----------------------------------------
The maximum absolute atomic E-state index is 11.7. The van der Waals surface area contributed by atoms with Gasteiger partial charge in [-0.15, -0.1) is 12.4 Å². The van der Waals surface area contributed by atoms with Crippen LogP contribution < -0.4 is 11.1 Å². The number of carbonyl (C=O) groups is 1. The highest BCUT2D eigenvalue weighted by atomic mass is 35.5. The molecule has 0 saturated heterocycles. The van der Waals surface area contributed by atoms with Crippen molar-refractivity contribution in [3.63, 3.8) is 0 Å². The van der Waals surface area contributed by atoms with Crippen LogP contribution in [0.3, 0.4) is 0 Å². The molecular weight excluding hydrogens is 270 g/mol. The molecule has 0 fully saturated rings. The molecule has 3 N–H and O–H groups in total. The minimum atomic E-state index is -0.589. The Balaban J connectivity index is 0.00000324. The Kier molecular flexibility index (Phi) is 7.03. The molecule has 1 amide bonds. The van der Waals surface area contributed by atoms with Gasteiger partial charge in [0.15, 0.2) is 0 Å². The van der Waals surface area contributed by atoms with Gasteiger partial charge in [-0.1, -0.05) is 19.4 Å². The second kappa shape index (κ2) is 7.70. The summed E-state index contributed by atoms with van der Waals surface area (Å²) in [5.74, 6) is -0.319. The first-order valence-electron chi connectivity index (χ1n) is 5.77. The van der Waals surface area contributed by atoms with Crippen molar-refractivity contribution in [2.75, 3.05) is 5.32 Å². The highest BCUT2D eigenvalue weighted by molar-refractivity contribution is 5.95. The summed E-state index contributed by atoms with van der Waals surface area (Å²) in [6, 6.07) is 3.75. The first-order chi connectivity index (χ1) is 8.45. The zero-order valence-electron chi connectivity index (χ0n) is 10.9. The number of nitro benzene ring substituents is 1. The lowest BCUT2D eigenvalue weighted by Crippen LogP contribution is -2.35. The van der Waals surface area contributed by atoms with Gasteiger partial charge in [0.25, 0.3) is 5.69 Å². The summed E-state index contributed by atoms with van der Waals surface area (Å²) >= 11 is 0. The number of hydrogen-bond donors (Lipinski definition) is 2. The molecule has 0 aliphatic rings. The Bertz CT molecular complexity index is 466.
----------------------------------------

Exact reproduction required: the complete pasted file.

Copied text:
The maximum absolute atomic E-state index is 11.7. The van der Waals surface area contributed by atoms with Gasteiger partial charge in [-0.15, -0.1) is 12.4 Å². The van der Waals surface area contributed by atoms with Crippen LogP contribution < -0.4 is 11.1 Å². The number of carbonyl (C=O) groups is 1. The highest BCUT2D eigenvalue weighted by atomic mass is 35.5. The molecule has 0 saturated heterocycles. The van der Waals surface area contributed by atoms with Crippen molar-refractivity contribution in [3.63, 3.8) is 0 Å². The van der Waals surface area contributed by atoms with Crippen LogP contribution in [0.3, 0.4) is 0 Å². The molecular weight excluding hydrogens is 270 g/mol. The molecule has 0 fully saturated rings. The molecule has 3 N–H and O–H groups in total. The minimum atomic E-state index is -0.589. The Balaban J connectivity index is 0.00000324. The Kier molecular flexibility index (Phi) is 7.03. The molecule has 1 amide bonds. The van der Waals surface area contributed by atoms with Gasteiger partial charge in [0.15, 0.2) is 0 Å². The van der Waals surface area contributed by atoms with Gasteiger partial charge in [-0.1, -0.05) is 19.4 Å². The second kappa shape index (κ2) is 7.70. The summed E-state index contributed by atoms with van der Waals surface area (Å²) in [5.74, 6) is -0.319. The first-order valence-electron chi connectivity index (χ1n) is 5.77. The van der Waals surface area contributed by atoms with Crippen molar-refractivity contribution in [2.75, 3.05) is 5.32 Å². The highest BCUT2D eigenvalue weighted by molar-refractivity contribution is 5.95. The summed E-state index contributed by atoms with van der Waals surface area (Å²) in [6, 6.07) is 3.75. The first-order chi connectivity index (χ1) is 8.45. The zero-order valence-electron chi connectivity index (χ0n) is 10.9. The number of nitro benzene ring substituents is 1. The lowest BCUT2D eigenvalue weighted by Crippen LogP contribution is -2.35. The van der Waals surface area contributed by atoms with Gasteiger partial charge in [0.25, 0.3) is 5.69 Å². The summed E-state index contributed by atoms with van der Waals surface area (Å²) >= 11 is 0. The number of hydrogen-bond donors (Lipinski definition) is 2. The molecule has 0 aliphatic rings. The Bertz CT molecular complexity index is 466.